New and Improved Method for Extracting α-Cellulose for Isotopic Analysis

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New GC–MS research suggests that the presence of hemicellulose impurities in α-cellulose extracted from land plants may compromise reliable application of the 18O/16O ratio for environmental, physiological, and metabolic studies.

A team of researchers from Shaanxi University of Science and Technology in Xi’an, China, has developed a new method for extracting α-cellulose from land plants, which has significant implications for environmental, metabolic, and physiological studies. The study, published in the journal Analytical Chemistry, examined the chemical purity and oxygen isotopic composition of α-cellulose extractable from higher plants and its impact on isotopic analysis (1).

The 18O/16O ratio of α-cellulose has been a critical factor in various fields of study, including environmental research. However, current extraction methods may compromise the accuracy of the ratio due to the presence of hemicellulose impurities that are isotopically different from α-cellulose. Hemicellulose impurities in the α-cellulose product obtained with current extraction methods can compromise the reliability of research studies. These impurities have a different isotopic signature from that of α-cellulose, leading to a positive isotopic bias in research results.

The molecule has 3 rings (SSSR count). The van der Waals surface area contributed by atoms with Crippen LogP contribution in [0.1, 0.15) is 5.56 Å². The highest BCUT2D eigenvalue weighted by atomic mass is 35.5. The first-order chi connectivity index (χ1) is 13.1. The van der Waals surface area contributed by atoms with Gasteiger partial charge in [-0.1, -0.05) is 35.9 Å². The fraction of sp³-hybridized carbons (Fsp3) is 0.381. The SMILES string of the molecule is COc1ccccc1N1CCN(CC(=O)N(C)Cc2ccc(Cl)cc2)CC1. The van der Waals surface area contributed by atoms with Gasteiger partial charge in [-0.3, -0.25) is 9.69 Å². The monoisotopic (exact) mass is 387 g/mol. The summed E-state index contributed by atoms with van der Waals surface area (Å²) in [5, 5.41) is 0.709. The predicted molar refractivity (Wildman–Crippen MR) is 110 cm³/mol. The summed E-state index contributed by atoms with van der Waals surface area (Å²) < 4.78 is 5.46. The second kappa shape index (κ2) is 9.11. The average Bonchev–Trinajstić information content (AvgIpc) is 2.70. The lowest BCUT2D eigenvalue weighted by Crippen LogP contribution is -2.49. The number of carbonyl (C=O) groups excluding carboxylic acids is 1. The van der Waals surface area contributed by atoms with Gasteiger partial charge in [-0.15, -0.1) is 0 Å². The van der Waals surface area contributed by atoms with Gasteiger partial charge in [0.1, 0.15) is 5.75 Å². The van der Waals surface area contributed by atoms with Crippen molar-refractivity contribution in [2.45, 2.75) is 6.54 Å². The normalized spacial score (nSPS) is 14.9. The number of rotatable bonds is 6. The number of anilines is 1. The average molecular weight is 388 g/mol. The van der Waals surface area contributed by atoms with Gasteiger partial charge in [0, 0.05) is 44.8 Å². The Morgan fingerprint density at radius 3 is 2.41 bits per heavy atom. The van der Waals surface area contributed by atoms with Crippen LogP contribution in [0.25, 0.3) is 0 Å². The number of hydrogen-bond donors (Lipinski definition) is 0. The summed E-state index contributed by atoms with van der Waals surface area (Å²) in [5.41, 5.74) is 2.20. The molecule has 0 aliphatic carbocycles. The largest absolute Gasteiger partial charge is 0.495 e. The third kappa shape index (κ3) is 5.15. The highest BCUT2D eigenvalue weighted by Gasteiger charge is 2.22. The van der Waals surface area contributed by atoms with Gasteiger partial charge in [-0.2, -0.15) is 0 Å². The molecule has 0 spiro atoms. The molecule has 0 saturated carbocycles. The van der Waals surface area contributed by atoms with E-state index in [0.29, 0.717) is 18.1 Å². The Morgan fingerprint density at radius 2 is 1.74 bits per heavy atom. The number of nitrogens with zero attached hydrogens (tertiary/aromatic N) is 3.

To address this issue, the researchers compared the quality of hydrolysates of α-cellulose products obtained from four representative extraction methods and quantified the hemicellulose-derived non-glucose sugars in the α-cellulose products from 40 land grass species using gas chromatography–mass spectrometry (GC–MS). The team found that the Zhou method produced the highest purity α-cellulose with the minimal presence of lignin and the second-lowest presence of non-glucose sugars.

Next, the researchers performed compound-specific isotope analysis of the hydrolysates using GC/Pyrolysis/IRMS, which showed that the O-2–O-6 of the α-cellulose glucosyl units were all depleted in 18O by 0.0–4.3 mUr (average, 1.9 mUr) in a species-dependent manner relative to the α-cellulose products. The study revealed that the positive isotopic bias of using the α-cellulose product instead of the glucosyl units was due to the pentoses that dominate hemicellulose contamination in the α-cellulose product, which are relatively enriched in 18O compared to hexoses.


The researchers concluded that the new method for extracting α-cellulose can produce a higher purity product with a lower presence of non-glucose sugars and lignin. This improved method for extracting α-cellulose will benefit various fields of research by providing more reliable data for isotopic analysis.

This study highlights the importance of developing new methods for extracting α-cellulose from land plants to ensure accurate isotopic analysis and to advance our understanding of various scientific disciplines.


(1) Rani, A.; Zhao, Y.; Yan, Q.; Wang, Y.; Ma, R.; Zhu, Z.; Wang, B.; Li, T.; Zhou, X.; Hocart, C. H.; Zhou, Y. On the Chemical Purity and Oxygen Isotopic Composition of α-Cellulose Extractable from Higher Plants and the Implications for Climate, Metabolic, and Physiological Studies. Anal. Chem. 2023, 95, 11, 4871–4879. DOI: